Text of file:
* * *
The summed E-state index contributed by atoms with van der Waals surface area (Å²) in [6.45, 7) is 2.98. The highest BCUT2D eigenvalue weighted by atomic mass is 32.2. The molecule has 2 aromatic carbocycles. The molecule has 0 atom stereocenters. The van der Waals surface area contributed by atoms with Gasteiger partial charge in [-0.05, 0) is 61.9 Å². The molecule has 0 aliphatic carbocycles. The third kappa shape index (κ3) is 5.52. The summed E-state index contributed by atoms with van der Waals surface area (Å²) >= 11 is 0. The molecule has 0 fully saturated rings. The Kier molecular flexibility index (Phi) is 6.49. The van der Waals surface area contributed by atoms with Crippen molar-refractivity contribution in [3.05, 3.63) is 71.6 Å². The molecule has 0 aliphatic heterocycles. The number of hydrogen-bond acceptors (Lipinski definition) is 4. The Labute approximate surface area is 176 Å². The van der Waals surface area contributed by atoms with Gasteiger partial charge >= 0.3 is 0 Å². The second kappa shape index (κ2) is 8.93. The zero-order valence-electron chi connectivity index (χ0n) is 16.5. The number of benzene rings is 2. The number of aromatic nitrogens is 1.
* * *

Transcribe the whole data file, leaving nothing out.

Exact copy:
The summed E-state index contributed by atoms with van der Waals surface area (Å²) in [6.45, 7) is 2.98. The highest BCUT2D eigenvalue weighted by atomic mass is 32.2. The molecule has 2 aromatic carbocycles. The molecule has 0 atom stereocenters. The van der Waals surface area contributed by atoms with Gasteiger partial charge in [-0.05, 0) is 61.9 Å². The molecule has 0 aliphatic carbocycles. The third kappa shape index (κ3) is 5.52. The summed E-state index contributed by atoms with van der Waals surface area (Å²) >= 11 is 0. The molecule has 0 fully saturated rings. The Kier molecular flexibility index (Phi) is 6.49. The van der Waals surface area contributed by atoms with Crippen molar-refractivity contribution in [3.05, 3.63) is 71.6 Å². The molecule has 0 aliphatic heterocycles. The number of hydrogen-bond acceptors (Lipinski definition) is 4. The Labute approximate surface area is 176 Å². The van der Waals surface area contributed by atoms with Gasteiger partial charge >= 0.3 is 0 Å². The second kappa shape index (κ2) is 8.93. The zero-order valence-electron chi connectivity index (χ0n) is 16.5. The number of benzene rings is 2. The number of aromatic nitrogens is 1.